Federal prosecutors must decide by Monday, Dec. 12 whether to move forward with a second trial in February for those who occupied the Malheur National Wildlife Refuge near Burns earlier this year.
The trial of the seven remaining defendants is scheduled to begin in February. They’ve been charged with a felony: conspiracy to prevent federal employees from doing their jobs at the refuge.
The shocking verdict was a win for the patriot movement and others who believe the federal government doesn’t have the authority to own land.
Now the government must decide how — or whether — to proceed with a second trial.
Prosecutors have a few options: they can move forward with the conspiracy charge, bring new charges — likely misdemeanors — or drop the charges entirely, meaning there wouldn’t be a second Oregon trial at all.
Wes Williams, a criminal defense attorney in La Grande, said it’s likely the government will move forward with a trial for this second set of defendants.
“It would be wise however for the prosecutors to allege claims they know they can prove instead of biting off more than they can chew,” Williams said. “A good trial lawyer never shoots the moon. A good trial lawyer pleads what he or she knows they can prove.”
The defendants in the February trial include Duane Ehmer, of Irrigon, Oregon. Ehmer gained notoriety during the occupation because he rode his horse, Hellboy, around the refuge, while waving an American flag. The images were published by news organizations around the world.
Another defendant, Jason Patrick of Bonaire, Georgia, is currently acting as his own attorney. Video played during the trial this fall showed Patrick at the cutting of a refuge fence back in January with the Bundy brothers and other occupiers.
Sean and Sandy Anderson of Riggins, Idaho, are also slated to go to trial next year. The married couple were among the final four hold outs at the refuge as the occupation ended.
Unlike the occupation leaders, these defendants were, and have remained, largely unknown.
Given the higher profile trial this fall resulted in acquittals, prosecutors run the risk of appearing punitive should they move forward with a February trial, said Susan Mandiberg, a professor of criminal law at Lewis and Clark Law School in Portland.
“The optics aren’t great,” she said.
Mandiberg said she’s interested to see if the government alters the charges in some way.
“If they go ahead with the same charges, I would certainly be looking to see if they had a different strategy for dealing with the arguments and the testimony that seemed to go against them the first time,” Mandiberg said.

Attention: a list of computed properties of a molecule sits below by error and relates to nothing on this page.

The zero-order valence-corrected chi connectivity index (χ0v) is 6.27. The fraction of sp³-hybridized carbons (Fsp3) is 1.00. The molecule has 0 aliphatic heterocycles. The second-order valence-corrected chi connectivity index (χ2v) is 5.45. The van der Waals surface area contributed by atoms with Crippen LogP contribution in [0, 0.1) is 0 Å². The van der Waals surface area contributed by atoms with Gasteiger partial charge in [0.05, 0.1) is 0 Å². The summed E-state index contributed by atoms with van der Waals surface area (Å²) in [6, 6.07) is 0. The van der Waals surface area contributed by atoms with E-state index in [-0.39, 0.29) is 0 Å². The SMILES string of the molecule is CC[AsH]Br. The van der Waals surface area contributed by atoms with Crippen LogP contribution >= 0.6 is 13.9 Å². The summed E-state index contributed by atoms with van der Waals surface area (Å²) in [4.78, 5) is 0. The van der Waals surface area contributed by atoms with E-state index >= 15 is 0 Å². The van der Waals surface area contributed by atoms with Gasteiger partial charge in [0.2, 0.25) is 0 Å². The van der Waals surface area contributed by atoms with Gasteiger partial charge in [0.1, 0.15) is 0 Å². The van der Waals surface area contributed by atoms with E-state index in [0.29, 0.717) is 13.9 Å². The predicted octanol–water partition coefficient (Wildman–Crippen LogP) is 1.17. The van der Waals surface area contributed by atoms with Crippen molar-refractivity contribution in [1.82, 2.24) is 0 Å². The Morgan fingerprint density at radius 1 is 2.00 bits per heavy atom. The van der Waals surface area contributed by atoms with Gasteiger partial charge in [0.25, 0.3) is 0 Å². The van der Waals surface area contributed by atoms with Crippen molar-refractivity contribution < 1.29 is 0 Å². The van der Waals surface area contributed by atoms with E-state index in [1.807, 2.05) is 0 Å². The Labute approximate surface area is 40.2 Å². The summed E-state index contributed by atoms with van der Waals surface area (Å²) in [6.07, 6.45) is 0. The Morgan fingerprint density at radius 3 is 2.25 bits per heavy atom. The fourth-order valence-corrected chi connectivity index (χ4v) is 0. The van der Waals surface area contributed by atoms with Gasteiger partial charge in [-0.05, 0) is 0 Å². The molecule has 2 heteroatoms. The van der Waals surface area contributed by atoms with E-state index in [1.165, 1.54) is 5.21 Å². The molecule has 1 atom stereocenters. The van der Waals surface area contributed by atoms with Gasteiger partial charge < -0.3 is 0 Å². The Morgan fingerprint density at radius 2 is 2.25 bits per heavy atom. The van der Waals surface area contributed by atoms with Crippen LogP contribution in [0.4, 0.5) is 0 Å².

Even if the charges are the same and many of the government’s witnesses and evidence remains the same that doesn’t guarantee the outcome will be the same, Mandiberg said. It’s a different jury and a different set of defendants, she said.
Defense attorneys have the benefit of reviewing testimony from government witnesses in court transcripts, meaning they can better prepare their cross examinations of FBI agents and others.
Martin Estrada, a former Assistant U.S. Attorney in the Los Angeles area, said prosecutors could be concerned about this trial because it involves less culpable members of the alleged conspiracy.
“The jury is often going to wonder about that,” Estrada said. “They’re going to know that this was a larger act and incident. And they’re going to wonder where these other individuals, including the leaders, are and that can often be a detriment to the prosecution.”
Estrada said that’s an even larger issue for the government in this case because it received so much media coverage. He’s confident that just about every potential juror in Oregon knows about this case.
“It’s not something that’s going to be able to be concealed from the jury,” Estrada said. “They’re going to know about this. And it’s going to be a problem and a consideration the government’s going to have to take into account.”
At the same time, Estrada said, there’s a risk if the government just drops the charges. Part of what prosecutors are trying to do is send a message and, in this case, deter future occupations that target federal lands in the west.
Harney County residents remain divided about the 41-day occupation. Many locals supported it. Others said they agreed with the Bundy’s, but felt the occupation itself had gone too far. Still, many others deeply opposed it and say a second trial is an opportunity at justice and preventing future incidents.
“They should have a second trial because these guys committed crimes,” said Liz Appleman, a former Bureau of Land Management employee who was just elected to the Burns City Council.
“By just letting them off it means they did nothing wrong,” she said. “They need to be punished for what they did as far as I’m concerned.”
So far, 11 of the 26 who were indicted for their role in the occupation have pleaded guilty. Three of the defendants are trying to reverse their guilty pleas.